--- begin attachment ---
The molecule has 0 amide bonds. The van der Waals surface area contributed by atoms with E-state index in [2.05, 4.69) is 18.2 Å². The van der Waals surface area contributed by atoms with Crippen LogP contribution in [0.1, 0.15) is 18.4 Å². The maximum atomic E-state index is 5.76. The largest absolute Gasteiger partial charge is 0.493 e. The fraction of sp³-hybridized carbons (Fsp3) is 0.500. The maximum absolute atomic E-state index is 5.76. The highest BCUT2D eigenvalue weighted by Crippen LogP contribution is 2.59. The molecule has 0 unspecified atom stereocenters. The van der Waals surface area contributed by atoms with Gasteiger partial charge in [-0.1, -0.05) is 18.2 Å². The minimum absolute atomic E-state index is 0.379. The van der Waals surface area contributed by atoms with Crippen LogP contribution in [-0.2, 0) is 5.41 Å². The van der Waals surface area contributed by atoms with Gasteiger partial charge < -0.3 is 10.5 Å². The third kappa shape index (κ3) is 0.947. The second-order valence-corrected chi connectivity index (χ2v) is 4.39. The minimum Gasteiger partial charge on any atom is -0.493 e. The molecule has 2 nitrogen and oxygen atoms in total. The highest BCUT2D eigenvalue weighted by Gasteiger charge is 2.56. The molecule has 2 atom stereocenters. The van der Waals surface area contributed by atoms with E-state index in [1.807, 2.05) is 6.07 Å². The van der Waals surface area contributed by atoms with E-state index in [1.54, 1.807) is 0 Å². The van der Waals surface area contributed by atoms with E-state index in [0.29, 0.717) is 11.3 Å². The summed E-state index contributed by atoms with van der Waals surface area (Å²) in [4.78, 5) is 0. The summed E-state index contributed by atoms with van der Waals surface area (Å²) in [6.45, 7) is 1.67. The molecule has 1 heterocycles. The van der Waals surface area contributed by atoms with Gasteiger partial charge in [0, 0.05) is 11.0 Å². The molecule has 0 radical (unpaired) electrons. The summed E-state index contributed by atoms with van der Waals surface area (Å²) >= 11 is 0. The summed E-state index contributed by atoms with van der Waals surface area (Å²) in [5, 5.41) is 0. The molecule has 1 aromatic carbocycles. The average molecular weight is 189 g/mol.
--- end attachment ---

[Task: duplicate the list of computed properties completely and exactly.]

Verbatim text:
The molecule has 0 amide bonds. The van der Waals surface area contributed by atoms with E-state index in [2.05, 4.69) is 18.2 Å². The van der Waals surface area contributed by atoms with Crippen LogP contribution in [0.1, 0.15) is 18.4 Å². The maximum atomic E-state index is 5.76. The largest absolute Gasteiger partial charge is 0.493 e. The fraction of sp³-hybridized carbons (Fsp3) is 0.500. The maximum absolute atomic E-state index is 5.76. The highest BCUT2D eigenvalue weighted by Crippen LogP contribution is 2.59. The molecule has 0 unspecified atom stereocenters. The van der Waals surface area contributed by atoms with Gasteiger partial charge in [-0.1, -0.05) is 18.2 Å². The minimum absolute atomic E-state index is 0.379. The van der Waals surface area contributed by atoms with Crippen LogP contribution in [-0.2, 0) is 5.41 Å². The van der Waals surface area contributed by atoms with Gasteiger partial charge < -0.3 is 10.5 Å². The third kappa shape index (κ3) is 0.947. The second-order valence-corrected chi connectivity index (χ2v) is 4.39. The minimum Gasteiger partial charge on any atom is -0.493 e. The molecule has 2 nitrogen and oxygen atoms in total. The highest BCUT2D eigenvalue weighted by Gasteiger charge is 2.56. The molecule has 2 atom stereocenters. The van der Waals surface area contributed by atoms with E-state index in [1.807, 2.05) is 6.07 Å². The van der Waals surface area contributed by atoms with E-state index in [1.54, 1.807) is 0 Å². The van der Waals surface area contributed by atoms with E-state index in [0.29, 0.717) is 11.3 Å². The summed E-state index contributed by atoms with van der Waals surface area (Å²) in [4.78, 5) is 0. The summed E-state index contributed by atoms with van der Waals surface area (Å²) in [6.45, 7) is 1.67. The molecule has 1 heterocycles. The van der Waals surface area contributed by atoms with Gasteiger partial charge in [0, 0.05) is 11.0 Å². The molecule has 0 radical (unpaired) electrons. The summed E-state index contributed by atoms with van der Waals surface area (Å²) >= 11 is 0. The summed E-state index contributed by atoms with van der Waals surface area (Å²) in [5, 5.41) is 0. The molecule has 1 aromatic carbocycles. The average molecular weight is 189 g/mol.